3/n...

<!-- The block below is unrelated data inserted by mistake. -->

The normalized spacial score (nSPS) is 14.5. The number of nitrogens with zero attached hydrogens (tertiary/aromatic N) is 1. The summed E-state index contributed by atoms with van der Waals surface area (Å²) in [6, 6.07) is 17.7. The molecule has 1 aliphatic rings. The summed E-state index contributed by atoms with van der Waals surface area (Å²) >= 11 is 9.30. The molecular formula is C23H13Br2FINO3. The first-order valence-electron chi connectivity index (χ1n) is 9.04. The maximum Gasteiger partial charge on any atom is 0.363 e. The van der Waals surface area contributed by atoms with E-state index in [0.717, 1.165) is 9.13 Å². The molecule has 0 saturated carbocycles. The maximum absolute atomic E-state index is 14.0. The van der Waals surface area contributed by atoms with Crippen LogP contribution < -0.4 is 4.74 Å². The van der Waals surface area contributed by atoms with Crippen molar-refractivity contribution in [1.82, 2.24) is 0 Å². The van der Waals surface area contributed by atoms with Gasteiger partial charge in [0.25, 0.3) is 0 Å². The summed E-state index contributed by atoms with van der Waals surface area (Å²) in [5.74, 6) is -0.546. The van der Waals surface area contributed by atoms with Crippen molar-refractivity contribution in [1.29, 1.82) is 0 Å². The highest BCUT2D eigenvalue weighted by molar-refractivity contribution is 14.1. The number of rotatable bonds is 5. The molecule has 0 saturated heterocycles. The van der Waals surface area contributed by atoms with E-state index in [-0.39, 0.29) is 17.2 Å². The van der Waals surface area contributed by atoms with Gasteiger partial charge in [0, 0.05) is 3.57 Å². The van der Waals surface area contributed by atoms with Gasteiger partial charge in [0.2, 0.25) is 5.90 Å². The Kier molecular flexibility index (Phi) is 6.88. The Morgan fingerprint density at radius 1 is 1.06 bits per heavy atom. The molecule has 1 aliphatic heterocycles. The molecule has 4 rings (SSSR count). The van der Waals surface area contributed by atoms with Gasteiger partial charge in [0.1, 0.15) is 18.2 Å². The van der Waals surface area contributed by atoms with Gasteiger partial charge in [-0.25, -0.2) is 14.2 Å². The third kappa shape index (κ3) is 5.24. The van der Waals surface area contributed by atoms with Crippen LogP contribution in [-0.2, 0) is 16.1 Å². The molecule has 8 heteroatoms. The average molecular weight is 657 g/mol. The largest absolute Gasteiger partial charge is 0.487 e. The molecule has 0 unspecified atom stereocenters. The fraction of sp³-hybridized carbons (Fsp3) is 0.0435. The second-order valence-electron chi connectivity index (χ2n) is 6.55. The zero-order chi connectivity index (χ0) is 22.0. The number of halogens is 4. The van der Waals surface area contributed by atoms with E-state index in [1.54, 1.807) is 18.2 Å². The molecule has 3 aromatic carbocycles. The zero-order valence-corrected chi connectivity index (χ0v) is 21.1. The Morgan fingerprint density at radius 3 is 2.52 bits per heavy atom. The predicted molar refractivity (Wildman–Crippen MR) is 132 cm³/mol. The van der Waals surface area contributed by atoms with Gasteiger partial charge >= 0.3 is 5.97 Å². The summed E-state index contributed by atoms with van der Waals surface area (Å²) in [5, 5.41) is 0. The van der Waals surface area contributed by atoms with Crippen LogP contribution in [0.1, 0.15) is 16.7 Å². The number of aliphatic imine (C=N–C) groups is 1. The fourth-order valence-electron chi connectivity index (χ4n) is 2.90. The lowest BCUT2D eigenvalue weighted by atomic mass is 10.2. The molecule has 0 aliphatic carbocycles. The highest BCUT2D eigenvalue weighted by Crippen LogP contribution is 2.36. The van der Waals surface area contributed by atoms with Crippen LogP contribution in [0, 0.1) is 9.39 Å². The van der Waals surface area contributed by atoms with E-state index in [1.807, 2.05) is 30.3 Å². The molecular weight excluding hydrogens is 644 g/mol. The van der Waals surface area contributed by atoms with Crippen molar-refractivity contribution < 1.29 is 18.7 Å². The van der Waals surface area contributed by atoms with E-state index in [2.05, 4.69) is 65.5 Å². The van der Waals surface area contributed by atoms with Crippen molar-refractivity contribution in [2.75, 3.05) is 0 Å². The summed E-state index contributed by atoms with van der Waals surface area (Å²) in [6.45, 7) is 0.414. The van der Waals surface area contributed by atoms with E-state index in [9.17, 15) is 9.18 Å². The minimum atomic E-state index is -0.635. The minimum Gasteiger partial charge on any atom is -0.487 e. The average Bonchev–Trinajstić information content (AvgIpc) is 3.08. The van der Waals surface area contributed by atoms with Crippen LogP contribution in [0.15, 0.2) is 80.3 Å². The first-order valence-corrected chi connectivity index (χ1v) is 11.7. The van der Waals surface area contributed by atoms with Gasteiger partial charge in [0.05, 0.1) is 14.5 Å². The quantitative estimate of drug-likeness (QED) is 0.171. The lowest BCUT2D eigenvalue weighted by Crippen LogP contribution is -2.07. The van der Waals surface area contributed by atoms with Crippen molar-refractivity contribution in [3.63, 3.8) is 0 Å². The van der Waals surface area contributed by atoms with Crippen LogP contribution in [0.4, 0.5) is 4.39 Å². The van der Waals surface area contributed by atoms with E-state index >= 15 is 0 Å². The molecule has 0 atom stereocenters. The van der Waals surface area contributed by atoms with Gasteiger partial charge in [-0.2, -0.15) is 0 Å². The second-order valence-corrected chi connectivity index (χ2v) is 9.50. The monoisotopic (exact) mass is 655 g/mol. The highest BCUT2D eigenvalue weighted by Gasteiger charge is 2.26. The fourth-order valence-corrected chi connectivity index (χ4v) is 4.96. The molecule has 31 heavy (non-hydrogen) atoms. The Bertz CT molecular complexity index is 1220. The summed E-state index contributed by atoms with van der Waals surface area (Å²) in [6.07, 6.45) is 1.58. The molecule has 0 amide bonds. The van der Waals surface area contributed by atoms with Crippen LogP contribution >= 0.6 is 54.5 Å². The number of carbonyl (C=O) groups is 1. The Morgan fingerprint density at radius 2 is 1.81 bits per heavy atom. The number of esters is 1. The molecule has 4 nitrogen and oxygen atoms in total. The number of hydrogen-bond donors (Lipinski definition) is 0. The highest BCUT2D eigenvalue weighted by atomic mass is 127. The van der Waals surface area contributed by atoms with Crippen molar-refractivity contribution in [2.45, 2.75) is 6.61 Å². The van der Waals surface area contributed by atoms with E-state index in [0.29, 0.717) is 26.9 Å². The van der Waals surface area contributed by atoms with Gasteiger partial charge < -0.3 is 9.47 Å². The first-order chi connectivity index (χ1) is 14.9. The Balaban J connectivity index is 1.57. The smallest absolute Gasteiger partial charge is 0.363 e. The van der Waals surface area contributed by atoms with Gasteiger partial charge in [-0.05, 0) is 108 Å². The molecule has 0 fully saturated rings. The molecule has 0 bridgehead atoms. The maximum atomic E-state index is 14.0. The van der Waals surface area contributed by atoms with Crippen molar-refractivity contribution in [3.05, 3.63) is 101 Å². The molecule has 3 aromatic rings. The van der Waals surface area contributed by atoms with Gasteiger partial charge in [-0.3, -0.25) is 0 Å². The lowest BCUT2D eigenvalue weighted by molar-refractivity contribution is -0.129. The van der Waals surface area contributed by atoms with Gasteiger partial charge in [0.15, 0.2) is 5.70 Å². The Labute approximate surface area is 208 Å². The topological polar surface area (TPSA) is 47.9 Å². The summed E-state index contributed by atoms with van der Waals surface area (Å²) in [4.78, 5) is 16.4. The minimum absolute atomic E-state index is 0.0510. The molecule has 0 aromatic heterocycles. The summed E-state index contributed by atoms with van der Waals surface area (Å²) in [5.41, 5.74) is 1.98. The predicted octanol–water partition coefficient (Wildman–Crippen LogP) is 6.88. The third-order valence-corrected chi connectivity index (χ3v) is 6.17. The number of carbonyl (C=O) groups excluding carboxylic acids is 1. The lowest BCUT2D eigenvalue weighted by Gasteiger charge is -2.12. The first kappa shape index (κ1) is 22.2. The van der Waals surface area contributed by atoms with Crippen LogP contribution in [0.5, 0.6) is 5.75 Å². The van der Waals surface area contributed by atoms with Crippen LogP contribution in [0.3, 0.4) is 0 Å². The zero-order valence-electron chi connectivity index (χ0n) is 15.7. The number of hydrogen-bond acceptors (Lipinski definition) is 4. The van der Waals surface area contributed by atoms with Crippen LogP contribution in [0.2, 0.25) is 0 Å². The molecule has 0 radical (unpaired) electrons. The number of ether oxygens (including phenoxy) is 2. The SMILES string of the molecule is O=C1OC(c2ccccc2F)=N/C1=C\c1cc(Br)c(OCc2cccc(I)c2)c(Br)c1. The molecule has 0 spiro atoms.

The attempt to fit artistic production into neat categories of commodity relations, since at least the 1970s, has been a complete quagmire that ignores the immaterial, discursive, (perhaps neo-Trotskyite), practice so endemic to “contemporary art.” Gillick explains that “art is a series of scenarios/presentation that create new spaces for thought and critical speculation.” Further “art is” not a functioning relationship of producer and consumer structured by a pre-determined imperative to work, but an “ethical equation where assumptions about function and value in society can be operated upon.” For Gillick, they are at best “capitalizing” upon an immaterial labor or good, a situation afforded to them by the “constant restructuring” of the “models of the recent past.” “The notion that artists are a perfect analogue for the flexible entrepreneurial class is a generational concept that merely masks a lack of differentiation in observation of practice and the devastating fact that art is in a permanent battle with what came just before.” Some have even advanced the proposition that artists should be paid for their work/time when included in exhibitions. But how do we engage them in such a materialist position in light of this? How do we use precise terms to pin down commodity relations when at every turn the practice "defies the logic of capital"?